Mobile operators promise ‘no change’ to data roaming
Although Brexit is only just starting to show some real impact, there is one issue that remains uncertain for mobile phone users. The UK’s trade deal, which came into effect on the 1st January, does not rule out the possibility of additional costs for UK customers using their mobile phones in EU countries. Instead, it says that it will encourage operators to have “transparent and reasonable rates” for roaming.
So, even though the four main mobile operators in the UK have confirmed that they will not reinstate European data roaming charges, all operators are open to implement roaming charges in the future if they want to. While many clearly have deals in place to prevent charges increasing straight away at the start of 2021, there is no guarantee that they will be able to maintain these agreements indefinitely.
European roaming charges
Since 2017, UK consumers have been able to use the minutes, texts and data included on their mobile phone tariffs when travelling in the EU with no additional charges – and so have any visitors coming from the EU to the UK. This is known as “roaming” or “roam like at home”.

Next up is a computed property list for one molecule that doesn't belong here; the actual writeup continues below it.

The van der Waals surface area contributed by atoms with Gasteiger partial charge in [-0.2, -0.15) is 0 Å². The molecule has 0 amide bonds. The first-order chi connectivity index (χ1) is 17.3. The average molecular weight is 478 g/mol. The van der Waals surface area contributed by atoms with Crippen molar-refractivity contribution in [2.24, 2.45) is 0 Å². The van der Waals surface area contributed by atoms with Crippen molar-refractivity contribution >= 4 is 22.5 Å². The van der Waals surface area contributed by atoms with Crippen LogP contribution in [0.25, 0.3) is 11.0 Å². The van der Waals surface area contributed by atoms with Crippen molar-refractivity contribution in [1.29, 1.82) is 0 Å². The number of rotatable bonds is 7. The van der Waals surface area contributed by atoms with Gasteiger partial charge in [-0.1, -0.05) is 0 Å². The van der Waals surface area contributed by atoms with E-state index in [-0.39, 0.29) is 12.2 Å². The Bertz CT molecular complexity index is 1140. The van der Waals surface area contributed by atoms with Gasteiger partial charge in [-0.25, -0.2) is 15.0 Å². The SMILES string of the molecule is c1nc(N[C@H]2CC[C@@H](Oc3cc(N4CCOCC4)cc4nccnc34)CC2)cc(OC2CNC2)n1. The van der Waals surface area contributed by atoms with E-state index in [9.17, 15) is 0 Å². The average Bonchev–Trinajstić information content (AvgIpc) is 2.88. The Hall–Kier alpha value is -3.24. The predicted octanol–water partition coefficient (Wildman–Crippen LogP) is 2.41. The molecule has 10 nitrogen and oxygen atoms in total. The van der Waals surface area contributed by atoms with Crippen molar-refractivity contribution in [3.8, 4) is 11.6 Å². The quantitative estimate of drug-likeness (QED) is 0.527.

Of course, there are limits imposed – but as long as you use your mobile phone more at home than abroad, you are considered to be roaming.
Before the roaming rules changed, using a mobile phone in Europe was expensive, with cases of people returning from trips to find extortionate bills waiting for them.
In summary, the guarantee of free mobile phone roaming throughout the EU, Iceland, Liechtenstein and Norway has now ended. The government is advising travellers heading for EU countries to check their mobile phone provider’s roaming charges to avoid any nasty surprises.
However, a new law has been brought in to safeguard consumers – capping mobile data charges at £45. Once you reach £45, you need to elect to spend more, so that you can continue using the internet while travelling. Your phone operator will tell how you can do this, and the charges you will face.
Legislation also states that operators must inform customers to when they have reached 80% and 100% of their data allowance.